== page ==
I think she's doing her best too, and her spin operation is underrated - the country is now pretty convinced that "No deal" is a bad idea, and opponents have not really explained that there is a difference between"No deal and basic trade relations" (likely if talks fail) and "No deal AT ALL" (planes stop flying, food shortages, etc. - of course not). That's why I think she'll get any old deal through Parliament.

    However, if you asked the same people "Do you think she's a good PM?" you might get a different answer.
    The British have not so far accepted that Brexit negotiations are entirely about damage limitation where the result is guaranteed to be worse than what we had before, the only question being how much worse. They don't think they voted to make things worse, obviously.
    It is in the end the leavers who have failed to create a sensible narrative to convince the country the future will be better. TM gave the leavers the opportunity to negotiate a good deal and they spectacularly failed. Now damage limitation is all that is left.

    As leavers say you should respect the voters. The voters have sat and watched and not been impressed. A Swiss solution appears to be looming except outside Schengen and inside the customs union.
    Agree - Leavers are back at the pure socialism great idea badly implemented line.
  • AndyJSAndyJS Posts: 23,514
    Turnout in America is difficult to calculate sometimes because it depends whether you use the number of people registed to vote or the voting age population. In a lot of states, particularly in the south and west, there's a massive difference between the two, with millions of residents not registered to vote. For example in 2016 in California, the number of registered voters was 19 million, while the population was 39 million. The number of adults was 25 million, so 6 million people weren't registered to vote.

    https://uselectionatlas.org/RESULTS/data.php?year=2016&datatype=national&def=vto&f=0&off=0&elect=0
    https://www.census.gov/library/visualizations/2016/comm/citizen_voting_age_population/cb16-tps18_california.html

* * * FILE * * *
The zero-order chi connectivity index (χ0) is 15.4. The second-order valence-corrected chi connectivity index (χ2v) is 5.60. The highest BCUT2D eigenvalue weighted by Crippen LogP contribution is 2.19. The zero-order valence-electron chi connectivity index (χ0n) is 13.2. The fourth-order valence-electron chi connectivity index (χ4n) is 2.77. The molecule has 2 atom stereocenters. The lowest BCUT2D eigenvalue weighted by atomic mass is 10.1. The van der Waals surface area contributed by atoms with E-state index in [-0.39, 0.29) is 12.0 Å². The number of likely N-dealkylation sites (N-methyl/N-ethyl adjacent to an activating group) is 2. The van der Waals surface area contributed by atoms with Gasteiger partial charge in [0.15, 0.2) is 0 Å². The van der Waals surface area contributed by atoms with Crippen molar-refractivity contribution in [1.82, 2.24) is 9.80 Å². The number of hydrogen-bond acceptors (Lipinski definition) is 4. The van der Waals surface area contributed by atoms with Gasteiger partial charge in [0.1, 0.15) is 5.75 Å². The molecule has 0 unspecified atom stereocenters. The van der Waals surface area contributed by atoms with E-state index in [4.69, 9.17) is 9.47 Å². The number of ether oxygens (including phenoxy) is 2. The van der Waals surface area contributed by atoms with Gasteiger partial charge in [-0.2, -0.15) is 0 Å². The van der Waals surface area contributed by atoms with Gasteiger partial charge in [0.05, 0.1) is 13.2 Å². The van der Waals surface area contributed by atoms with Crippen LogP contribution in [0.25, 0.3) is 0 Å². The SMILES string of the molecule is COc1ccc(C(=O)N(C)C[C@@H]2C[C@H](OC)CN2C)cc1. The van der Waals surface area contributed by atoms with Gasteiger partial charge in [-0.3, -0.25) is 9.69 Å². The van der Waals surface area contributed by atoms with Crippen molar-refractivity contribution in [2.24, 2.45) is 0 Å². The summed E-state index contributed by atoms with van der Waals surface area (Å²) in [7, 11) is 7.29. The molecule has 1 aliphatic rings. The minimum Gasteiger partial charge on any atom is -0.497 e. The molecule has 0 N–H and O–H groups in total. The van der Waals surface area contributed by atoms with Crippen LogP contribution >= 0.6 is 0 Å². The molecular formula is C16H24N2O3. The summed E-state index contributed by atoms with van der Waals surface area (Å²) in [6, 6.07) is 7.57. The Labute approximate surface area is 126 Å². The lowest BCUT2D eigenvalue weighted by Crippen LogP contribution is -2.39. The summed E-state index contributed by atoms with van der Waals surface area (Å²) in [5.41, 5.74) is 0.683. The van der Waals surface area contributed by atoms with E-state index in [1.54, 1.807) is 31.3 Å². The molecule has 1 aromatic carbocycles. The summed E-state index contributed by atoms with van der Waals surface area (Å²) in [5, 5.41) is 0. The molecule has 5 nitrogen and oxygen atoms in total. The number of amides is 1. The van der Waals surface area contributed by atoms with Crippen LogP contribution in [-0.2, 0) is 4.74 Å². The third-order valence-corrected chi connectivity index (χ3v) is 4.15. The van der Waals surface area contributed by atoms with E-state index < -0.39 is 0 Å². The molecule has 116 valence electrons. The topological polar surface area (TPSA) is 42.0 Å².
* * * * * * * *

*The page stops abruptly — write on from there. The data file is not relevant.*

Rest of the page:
• MarqueeMarkMarqueeMark Posts: 20,243

    TM gave the leavers the opportunity to negotiate a good deal....

    When the diaries come out, this oft-stated position will require some significant revision.
  • AnazinaAnazina Posts: 2,599
    HYUFD said:

    AndyJS said:

    I wouldn't be at all surprised to see the Republicans hold the House tomorrow. I always thought talk of an easy Democrat win was a bit overblown.

    The latest House poll has the Democrats ahead by 8% ie exactly the same popular vote lead as the GOP had in 2010 the last time the House changed hands.

    Trump's approval rating is 43%, the average gain for an opposition party since WW2 with a President' s approval rating under 50% has been 37 House seats ie clearly above the 23 they need for control.

    Talk of a Democratic landslide has been overblown but your puffing up the GOP holding the House is also overblown
    Fair post. And good for you nailing your colours to the mast.

    Andy and Southam should call a GOP win if they think that. Posts of the ‘I wouldn’t be surprised’ nature mean they cannot be wrong.
  • AnazinaAnazina Posts: 2,599
    Dura_Ace said:

    Mr. Root, *raises an eyebrow*

    If you could show me past evidence or present reason to have confidence in May, I'd be delighted to see it.

    My prediction at the end of last year was:

    "Theresa May is using tactics without strategy. Politically, that serves her quite well, even if it isn’t good for the country. Despite caving in on more or less everything, the media coverage of her initial deal was excellent and her opponents on all sides were discomfited. Aside from a few rumblings from those Leavers whose preferred version of Brexit would be tectonic, she carried all before her at home.